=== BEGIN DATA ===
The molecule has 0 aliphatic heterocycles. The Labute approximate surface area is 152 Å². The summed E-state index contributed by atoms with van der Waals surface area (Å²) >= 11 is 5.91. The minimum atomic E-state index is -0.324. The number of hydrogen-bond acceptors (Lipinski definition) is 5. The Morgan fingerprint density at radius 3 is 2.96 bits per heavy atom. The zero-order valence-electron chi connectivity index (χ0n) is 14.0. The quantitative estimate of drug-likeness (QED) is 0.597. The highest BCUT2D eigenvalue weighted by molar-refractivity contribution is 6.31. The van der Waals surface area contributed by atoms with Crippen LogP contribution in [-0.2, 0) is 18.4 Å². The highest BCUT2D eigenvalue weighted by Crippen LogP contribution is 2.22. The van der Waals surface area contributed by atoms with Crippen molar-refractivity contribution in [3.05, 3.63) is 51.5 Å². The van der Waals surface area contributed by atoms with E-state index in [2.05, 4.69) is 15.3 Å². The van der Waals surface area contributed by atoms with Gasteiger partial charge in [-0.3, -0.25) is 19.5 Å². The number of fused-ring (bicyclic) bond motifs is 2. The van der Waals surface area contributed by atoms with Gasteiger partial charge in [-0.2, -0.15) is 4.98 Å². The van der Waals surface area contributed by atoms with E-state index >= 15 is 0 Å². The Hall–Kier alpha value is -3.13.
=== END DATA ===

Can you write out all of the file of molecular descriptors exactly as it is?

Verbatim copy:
The molecule has 0 aliphatic heterocycles. The Labute approximate surface area is 152 Å². The summed E-state index contributed by atoms with van der Waals surface area (Å²) >= 11 is 5.91. The minimum atomic E-state index is -0.324. The number of hydrogen-bond acceptors (Lipinski definition) is 5. The Morgan fingerprint density at radius 3 is 2.96 bits per heavy atom. The zero-order valence-electron chi connectivity index (χ0n) is 14.0. The quantitative estimate of drug-likeness (QED) is 0.597. The highest BCUT2D eigenvalue weighted by molar-refractivity contribution is 6.31. The van der Waals surface area contributed by atoms with Crippen LogP contribution in [-0.2, 0) is 18.4 Å². The highest BCUT2D eigenvalue weighted by Crippen LogP contribution is 2.22. The van der Waals surface area contributed by atoms with Crippen molar-refractivity contribution in [3.05, 3.63) is 51.5 Å². The van der Waals surface area contributed by atoms with E-state index in [2.05, 4.69) is 15.3 Å². The van der Waals surface area contributed by atoms with Gasteiger partial charge in [-0.3, -0.25) is 19.5 Å². The number of fused-ring (bicyclic) bond motifs is 2. The van der Waals surface area contributed by atoms with Gasteiger partial charge in [-0.2, -0.15) is 4.98 Å². The van der Waals surface area contributed by atoms with E-state index >= 15 is 0 Å². The Hall–Kier alpha value is -3.13.